Goldstone Scientific Blog

Getting a small spot at a distance. Collimator or Focuser; which is better?

Posted by

Do you need to get intense light delivered at a distance? There are two choices:
1) Collimate the light or 2) Focus the light.

Collimation expands the beam and sends it forward in relatively parallel beams.
A focuser mounts on a collimator and either shrinks or magnifies the spot at a specific working distance.

Which option is best for you?

Short Answer:

  • For a small spot at a short working distance – Get a focuser. More about focusers
  • For a longer working distance – You will need a collimated LED or a fiber collimator. More about collimators.
  • For a medium size spot at medium working distance – Get a custom focuser. Contact us to discuss.

Long Answer:

Here is some general information about collimators and focusers, the difference between them and how to use them to project light to a target.

About collimators:

A collimator takes light coming from an emitter, and expands the light and sends it forward in relatively parallel rays. In other words, it is the thing that turns a bulb into a projector. Without the collimator the light would diverge and the power (which is a constant) would be diluted in space. Read more about collimation and divergence here.

In the images below you can see how the light would spread without a collimator and how the collimator keeps this from happening:

Here is a diagram that shows how the rays of light travel. The ideal distance from the emitter (in this case the emitter is the tip of the fiber) to the lens is the focal length (f). Every lens has a predefined focal length.

This diagram is theoretical. In practice the rays of light will diverge. The larger the emitter the wider the angle of divergence will be as explained in detail on the Appendix section of the collimator page.

Besides for projecting light, collimators are useful when a system needs parallel beams such as when passing through dichroic mirrors and filters, tissue or when hitting a detector.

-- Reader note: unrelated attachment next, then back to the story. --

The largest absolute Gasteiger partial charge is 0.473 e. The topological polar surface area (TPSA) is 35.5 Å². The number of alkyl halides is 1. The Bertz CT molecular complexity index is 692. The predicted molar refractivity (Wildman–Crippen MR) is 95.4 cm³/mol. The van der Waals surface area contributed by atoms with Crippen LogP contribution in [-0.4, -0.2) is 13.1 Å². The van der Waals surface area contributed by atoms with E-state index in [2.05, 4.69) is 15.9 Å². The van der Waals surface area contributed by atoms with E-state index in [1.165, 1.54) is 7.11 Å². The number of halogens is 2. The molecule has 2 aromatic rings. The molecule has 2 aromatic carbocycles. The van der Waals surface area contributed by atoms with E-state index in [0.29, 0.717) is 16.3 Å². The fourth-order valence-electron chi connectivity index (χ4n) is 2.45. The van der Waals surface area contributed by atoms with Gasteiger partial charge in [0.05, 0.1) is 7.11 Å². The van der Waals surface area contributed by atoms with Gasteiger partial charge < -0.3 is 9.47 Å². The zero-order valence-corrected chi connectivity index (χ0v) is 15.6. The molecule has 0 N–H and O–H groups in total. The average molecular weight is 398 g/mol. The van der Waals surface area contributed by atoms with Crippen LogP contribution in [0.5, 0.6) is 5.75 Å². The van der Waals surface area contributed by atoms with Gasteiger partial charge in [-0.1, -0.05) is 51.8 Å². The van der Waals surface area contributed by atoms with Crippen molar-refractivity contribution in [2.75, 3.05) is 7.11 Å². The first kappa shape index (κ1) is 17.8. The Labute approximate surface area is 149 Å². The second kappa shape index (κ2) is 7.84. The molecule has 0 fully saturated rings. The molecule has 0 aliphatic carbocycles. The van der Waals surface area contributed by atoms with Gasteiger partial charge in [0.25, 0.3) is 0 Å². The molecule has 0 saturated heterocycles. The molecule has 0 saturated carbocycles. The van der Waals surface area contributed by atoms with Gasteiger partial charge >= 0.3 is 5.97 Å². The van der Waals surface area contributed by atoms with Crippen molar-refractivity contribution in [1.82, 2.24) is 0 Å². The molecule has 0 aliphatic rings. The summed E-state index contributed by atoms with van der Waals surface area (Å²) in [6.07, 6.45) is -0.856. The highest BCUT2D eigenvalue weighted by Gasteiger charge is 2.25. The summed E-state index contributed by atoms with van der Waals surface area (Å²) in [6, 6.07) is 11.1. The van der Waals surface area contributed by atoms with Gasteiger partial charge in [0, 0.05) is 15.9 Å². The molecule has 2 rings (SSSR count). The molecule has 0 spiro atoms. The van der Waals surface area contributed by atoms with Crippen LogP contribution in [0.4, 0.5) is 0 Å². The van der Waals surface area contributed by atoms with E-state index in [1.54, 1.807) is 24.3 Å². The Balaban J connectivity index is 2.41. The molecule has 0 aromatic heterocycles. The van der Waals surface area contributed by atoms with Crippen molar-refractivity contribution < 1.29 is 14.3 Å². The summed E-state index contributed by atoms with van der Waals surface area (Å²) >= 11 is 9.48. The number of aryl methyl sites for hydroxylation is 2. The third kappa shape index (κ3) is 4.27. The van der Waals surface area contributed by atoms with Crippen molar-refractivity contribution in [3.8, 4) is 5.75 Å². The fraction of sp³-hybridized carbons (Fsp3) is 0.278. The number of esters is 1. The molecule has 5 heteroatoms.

About Focusers:

By definition a collimated beam will always be wider than the emitter. A focuser adds another lens that reverses the collimation and reduces the beam to a spot of light. In the simplest arrangement, a focuser will image the emitter 1:1 onto the target. The laws of physics dictate that the spot of light through an optical system can never be smaller than the original emitter, so 1:1 image is the smallest spot possible. Other lens arrangement can be used to get larger than 1:1 spot size or to increase the working distance.

Here is an image of a 1:1 focuser.

Custom Focusing optics can be used when the target size is larger than the emitter or the working distance needs to be longer then the focal length of the collimating lens. Contact us to discuss your requirments.

View Comments

​Collimation and Divergence, in Fiber Optics and Collimated LEDs

Collimating the light of an optical fiber or LED is crucial for efficient light delivery and also improves the uniformity of the light when it hits the target. In a previous blog post we discussed the importance of matching the numerical aperture (NA) of a collimating lens to the NA of the optical fiber. [...]

Read More »

Popular Configurations - Fiber Coupled LED for In Situ NMR Spectroscopy